SALT LAKE CITY — An avalanche killed four skiers and injured four others Saturday in a popular recreation area, making it one of the deadliest avalanches in Utah history, authorities said.
The Unified Police Department told local media that it was alerted to the avalanche about 11:40 a.m. after receiving a faint distress call from an avalanche beacon in Millcreek Canyon.
The skier-triggered avalanche swept up eight people in their early twenties to late thirties who were in two groups touring the backcountry, Unified Police Sgt. Melody Cutler told the Salt Lake Tribune.
The avalanche took place at an elevation of 9,800 feet (2,987 meters). It had a depth of 2.5 feet (0.7 meters) and a width of 250 feet (76 meters).
All eight skiers had avalanche beacons, the department told the KSTU TV station.
The survivors were able to dig themselves out of the snow and ice, but their medical conditions are unknown, the department said. The survivors were able to find and dig out the other four, but they had already died, the department added.
Search and rescue teams from several agencies are working to recover the bodies.
The victims’ names have not yet been released.
Drew Hardesty with the Utah Avalanche Center told the Tribune that the victims were experienced skiers who were well known in the community.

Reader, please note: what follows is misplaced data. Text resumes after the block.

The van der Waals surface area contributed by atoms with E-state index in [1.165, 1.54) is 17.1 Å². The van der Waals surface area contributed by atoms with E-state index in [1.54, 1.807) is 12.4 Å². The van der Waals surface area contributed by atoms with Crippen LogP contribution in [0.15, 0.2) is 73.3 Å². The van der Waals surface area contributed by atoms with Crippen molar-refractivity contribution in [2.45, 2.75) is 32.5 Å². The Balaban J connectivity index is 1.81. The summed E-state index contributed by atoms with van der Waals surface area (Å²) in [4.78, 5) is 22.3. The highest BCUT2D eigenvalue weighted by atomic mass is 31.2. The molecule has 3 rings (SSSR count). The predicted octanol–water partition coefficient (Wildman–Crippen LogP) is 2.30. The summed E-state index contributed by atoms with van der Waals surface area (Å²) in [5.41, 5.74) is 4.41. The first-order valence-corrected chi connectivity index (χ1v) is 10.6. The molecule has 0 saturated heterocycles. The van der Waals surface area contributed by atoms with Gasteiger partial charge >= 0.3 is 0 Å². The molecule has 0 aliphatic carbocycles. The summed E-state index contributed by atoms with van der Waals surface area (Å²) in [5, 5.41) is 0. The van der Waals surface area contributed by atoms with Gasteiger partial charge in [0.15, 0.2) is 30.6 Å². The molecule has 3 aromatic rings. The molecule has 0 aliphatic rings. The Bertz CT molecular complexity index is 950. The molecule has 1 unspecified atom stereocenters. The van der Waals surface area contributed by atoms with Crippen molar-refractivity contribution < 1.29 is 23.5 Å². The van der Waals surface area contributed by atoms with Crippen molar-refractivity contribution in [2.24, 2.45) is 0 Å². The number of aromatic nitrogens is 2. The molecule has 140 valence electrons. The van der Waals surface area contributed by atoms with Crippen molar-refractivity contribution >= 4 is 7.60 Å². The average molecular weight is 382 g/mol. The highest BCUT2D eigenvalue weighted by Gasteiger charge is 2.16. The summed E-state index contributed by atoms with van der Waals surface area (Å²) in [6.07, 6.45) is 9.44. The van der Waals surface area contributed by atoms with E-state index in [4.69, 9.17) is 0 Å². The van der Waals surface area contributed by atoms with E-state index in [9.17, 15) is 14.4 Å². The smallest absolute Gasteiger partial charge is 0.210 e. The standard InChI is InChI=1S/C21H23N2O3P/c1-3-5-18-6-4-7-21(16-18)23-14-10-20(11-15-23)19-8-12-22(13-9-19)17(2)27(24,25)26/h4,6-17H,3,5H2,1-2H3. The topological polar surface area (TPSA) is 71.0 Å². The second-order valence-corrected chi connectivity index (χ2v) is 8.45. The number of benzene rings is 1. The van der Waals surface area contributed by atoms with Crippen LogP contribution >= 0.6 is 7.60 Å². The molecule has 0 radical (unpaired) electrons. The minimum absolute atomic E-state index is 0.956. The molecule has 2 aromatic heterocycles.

The Utah Avalanche Center had deemed the avalanche risk in the area “high.” Hours before the avalanche, it tweeted out a warning that there was “High Danger. Large natural avalanches overnight. Dangerous avalanche conditions. Keep it low angle.”
A total of 20 people nationwide have died in avalanches during the 2020-2021 season, 16 of which were skiers or snowboarders, the Tribune reported. On Thursday, the bodies of three men were located in the debris of an avalanche slide near Anchorage, Alaska.
The Deseret News reported that the last time four people were killed in an avalanche in Utah was on Feb. 13, 1992, at Gold Basin outside Moab, according to the Utah Avalanche Center. They were part of a volunteer avalanche observation team with the U.S. Forest Service.
In 2003, three died in an avalanche that swept up 15 people in Provo Canyon near Sundance Resort in Utah.
“We are heartbroken over the tragic news of four fatalities as the result of an avalanche in the Millcreek Canyon area this afternoon,” Salt Lake County Mayor Jenny Wilson said in a statement. “We deeply mourn the loss of life due to this devastating incident.”
Gov. Spencer Cox said on Twitter that the accident is “a terrible tragedy and our prayers go out to the victims and families involved. We are grateful to the first responders and others who engaged in this rescue and recovery effort. With avalanche danger high now, please exercise extreme caution.”
Millcreek Canyon is closed to recreation at least through Sunday, but restaurants and businesses in the canyon will still be open, the police department said.
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